Critics’ Picks

View of “While Bodies Get Mirrored: An Exhibition About Movement, Formalism and Space,” 2010.


“While Bodies Get Mirrored: An Exhibition About Movement, Formalism and Space”

Migros Museum für Gegenwartskunst
Limmatstrasse 270
March 6–May 30

The term performative has become weirdly pervasive lately, as has the elasticity of its meanings (in both the spectacle-on-stage sense and J. L. Austin’s or Judith Butler’s usage). Formalist objects, abstract photographs, and innumerable installations are wrapped in its bendy, rubber-band embrace, often to numbing effect—thus the relief provided by Migros’s incisive group show, whose many dance-y, movement-based works in various media provide truth in advertising, for once. The exhibition’s title conjures Joan Jonas’s seminal “Mirror” dances from the 1960s onward, but it is her contemporaries—Trisha Brown, Lucinda Childs, and collaborators like Robert Rauschenberg—who are represented here, in the addictive photographs and films of Babette Mangolte, adroit chronicler of the ’70s New York dance and performance scene.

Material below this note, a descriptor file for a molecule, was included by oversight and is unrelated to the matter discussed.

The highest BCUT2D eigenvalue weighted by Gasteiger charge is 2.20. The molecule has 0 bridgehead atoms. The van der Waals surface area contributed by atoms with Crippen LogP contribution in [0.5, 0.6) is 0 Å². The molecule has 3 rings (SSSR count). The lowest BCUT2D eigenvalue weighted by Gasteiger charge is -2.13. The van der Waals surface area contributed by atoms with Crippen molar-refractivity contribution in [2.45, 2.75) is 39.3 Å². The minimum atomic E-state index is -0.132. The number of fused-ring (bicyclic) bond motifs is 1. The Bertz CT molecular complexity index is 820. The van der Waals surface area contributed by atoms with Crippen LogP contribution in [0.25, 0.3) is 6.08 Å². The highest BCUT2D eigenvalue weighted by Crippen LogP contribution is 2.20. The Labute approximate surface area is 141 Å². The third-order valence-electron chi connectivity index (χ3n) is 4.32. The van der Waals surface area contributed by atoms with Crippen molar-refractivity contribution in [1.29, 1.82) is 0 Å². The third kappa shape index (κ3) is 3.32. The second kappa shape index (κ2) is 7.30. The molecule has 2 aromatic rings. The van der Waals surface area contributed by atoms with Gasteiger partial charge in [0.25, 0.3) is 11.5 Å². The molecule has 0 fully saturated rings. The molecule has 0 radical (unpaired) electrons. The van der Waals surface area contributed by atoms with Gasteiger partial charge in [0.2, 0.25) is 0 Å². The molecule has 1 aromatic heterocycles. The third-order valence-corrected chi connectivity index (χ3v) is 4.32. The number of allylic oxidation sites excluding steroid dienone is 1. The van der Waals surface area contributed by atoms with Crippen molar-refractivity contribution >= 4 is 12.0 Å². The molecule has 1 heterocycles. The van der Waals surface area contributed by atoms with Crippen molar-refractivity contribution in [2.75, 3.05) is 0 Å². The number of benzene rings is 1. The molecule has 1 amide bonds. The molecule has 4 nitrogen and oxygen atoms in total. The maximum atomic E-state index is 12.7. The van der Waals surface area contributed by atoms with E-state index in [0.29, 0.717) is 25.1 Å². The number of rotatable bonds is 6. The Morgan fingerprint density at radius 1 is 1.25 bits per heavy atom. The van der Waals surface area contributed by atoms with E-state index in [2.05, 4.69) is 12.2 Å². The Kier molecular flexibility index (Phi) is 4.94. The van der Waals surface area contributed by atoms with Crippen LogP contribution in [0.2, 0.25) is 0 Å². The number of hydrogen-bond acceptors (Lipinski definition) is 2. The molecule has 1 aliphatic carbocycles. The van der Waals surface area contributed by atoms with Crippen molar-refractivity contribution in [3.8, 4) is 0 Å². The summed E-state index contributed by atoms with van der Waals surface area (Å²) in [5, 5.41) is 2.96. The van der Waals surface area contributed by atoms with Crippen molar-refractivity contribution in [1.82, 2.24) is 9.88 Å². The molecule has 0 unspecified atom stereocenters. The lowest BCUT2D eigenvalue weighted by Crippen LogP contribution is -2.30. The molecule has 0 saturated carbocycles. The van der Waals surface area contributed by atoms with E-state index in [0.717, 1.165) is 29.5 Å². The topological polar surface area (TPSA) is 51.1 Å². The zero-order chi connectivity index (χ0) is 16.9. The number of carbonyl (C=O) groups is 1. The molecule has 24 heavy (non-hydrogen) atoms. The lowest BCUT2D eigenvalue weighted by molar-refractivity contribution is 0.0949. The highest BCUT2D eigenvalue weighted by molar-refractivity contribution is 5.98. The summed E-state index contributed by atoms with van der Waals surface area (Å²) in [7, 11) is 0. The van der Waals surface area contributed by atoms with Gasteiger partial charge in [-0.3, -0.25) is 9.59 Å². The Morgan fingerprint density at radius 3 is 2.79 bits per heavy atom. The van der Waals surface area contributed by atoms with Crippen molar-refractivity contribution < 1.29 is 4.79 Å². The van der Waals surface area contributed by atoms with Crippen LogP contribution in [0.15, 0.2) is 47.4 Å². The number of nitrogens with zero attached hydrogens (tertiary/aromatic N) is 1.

The more recent works evince the fact that this era’s influence is hard to shake. See, for instance, the hypnotic video projection by Delia Gonzalez, in which a young dancer, her skin lit crimson, dances delicately about a black room in a black tutu, or Paulina Olowska’s series of twenty-six cards depicting the artist lithely performing the letters of the alphabet. Rather than reading as derivative homage, however, such work mostly feels persuasive and new. Martin Soto Climent’s gorgeous quartet of suspended silver blinds swirl over the floor Swan Lake–style, while Anna Molska’s curious video features two ripped young men in skimpy bondage gear enacting a strange duet. The exhibition’s movement between video projections and installations (with some tepid paintings thrown in) makes it feel at times like a peep show—black-curtained rooms, bulb-framed stages, right down to the physical curiosity and erotic menace one expects. If William Forsythe’s installation—mirrors strewn over a large red carpet like a corps de ballet of gleaming knives—begins with Jonas, where it ends is somewhere far, far away.